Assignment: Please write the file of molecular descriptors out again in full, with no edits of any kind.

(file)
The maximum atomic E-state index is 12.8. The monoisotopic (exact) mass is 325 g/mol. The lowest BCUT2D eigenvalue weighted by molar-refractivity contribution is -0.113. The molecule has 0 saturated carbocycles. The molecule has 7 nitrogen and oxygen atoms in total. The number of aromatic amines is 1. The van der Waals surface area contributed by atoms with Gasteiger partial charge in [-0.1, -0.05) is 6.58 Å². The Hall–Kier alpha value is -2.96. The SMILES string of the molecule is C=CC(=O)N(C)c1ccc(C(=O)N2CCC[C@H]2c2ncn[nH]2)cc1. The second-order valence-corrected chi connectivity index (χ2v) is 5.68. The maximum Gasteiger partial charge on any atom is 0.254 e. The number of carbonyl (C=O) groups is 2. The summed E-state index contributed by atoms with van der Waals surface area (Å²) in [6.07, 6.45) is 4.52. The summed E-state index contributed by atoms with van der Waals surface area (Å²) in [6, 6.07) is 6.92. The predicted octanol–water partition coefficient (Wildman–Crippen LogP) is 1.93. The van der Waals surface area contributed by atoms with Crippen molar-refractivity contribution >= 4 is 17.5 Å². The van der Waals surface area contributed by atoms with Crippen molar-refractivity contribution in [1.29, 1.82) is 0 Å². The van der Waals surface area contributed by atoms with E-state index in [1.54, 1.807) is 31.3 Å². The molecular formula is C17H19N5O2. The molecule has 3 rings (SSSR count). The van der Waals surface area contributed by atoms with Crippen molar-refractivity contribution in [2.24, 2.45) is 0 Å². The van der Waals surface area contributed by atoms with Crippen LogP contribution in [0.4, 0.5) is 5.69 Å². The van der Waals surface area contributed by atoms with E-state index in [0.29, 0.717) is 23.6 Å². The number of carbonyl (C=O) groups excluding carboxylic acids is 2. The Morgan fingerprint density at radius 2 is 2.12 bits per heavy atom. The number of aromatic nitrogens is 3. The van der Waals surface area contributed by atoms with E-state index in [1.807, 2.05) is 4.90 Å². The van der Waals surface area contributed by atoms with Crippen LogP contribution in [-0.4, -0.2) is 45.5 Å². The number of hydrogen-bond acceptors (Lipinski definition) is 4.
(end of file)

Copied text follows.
The maximum atomic E-state index is 12.8. The monoisotopic (exact) mass is 325 g/mol. The lowest BCUT2D eigenvalue weighted by molar-refractivity contribution is -0.113. The molecule has 0 saturated carbocycles. The molecule has 7 nitrogen and oxygen atoms in total. The number of aromatic amines is 1. The van der Waals surface area contributed by atoms with Gasteiger partial charge in [-0.1, -0.05) is 6.58 Å². The Hall–Kier alpha value is -2.96. The SMILES string of the molecule is C=CC(=O)N(C)c1ccc(C(=O)N2CCC[C@H]2c2ncn[nH]2)cc1. The second-order valence-corrected chi connectivity index (χ2v) is 5.68. The maximum Gasteiger partial charge on any atom is 0.254 e. The number of carbonyl (C=O) groups is 2. The summed E-state index contributed by atoms with van der Waals surface area (Å²) in [6.07, 6.45) is 4.52. The summed E-state index contributed by atoms with van der Waals surface area (Å²) in [6, 6.07) is 6.92. The predicted octanol–water partition coefficient (Wildman–Crippen LogP) is 1.93. The van der Waals surface area contributed by atoms with Crippen molar-refractivity contribution >= 4 is 17.5 Å². The van der Waals surface area contributed by atoms with Crippen molar-refractivity contribution in [1.29, 1.82) is 0 Å². The van der Waals surface area contributed by atoms with E-state index in [1.54, 1.807) is 31.3 Å². The molecular formula is C17H19N5O2. The molecule has 3 rings (SSSR count). The van der Waals surface area contributed by atoms with Crippen molar-refractivity contribution in [2.24, 2.45) is 0 Å². The van der Waals surface area contributed by atoms with Crippen LogP contribution in [0.4, 0.5) is 5.69 Å². The van der Waals surface area contributed by atoms with E-state index in [0.29, 0.717) is 23.6 Å². The number of carbonyl (C=O) groups excluding carboxylic acids is 2. The Morgan fingerprint density at radius 2 is 2.12 bits per heavy atom. The number of aromatic nitrogens is 3. The van der Waals surface area contributed by atoms with E-state index in [1.807, 2.05) is 4.90 Å². The van der Waals surface area contributed by atoms with Crippen LogP contribution in [-0.4, -0.2) is 45.5 Å². The number of hydrogen-bond acceptors (Lipinski definition) is 4.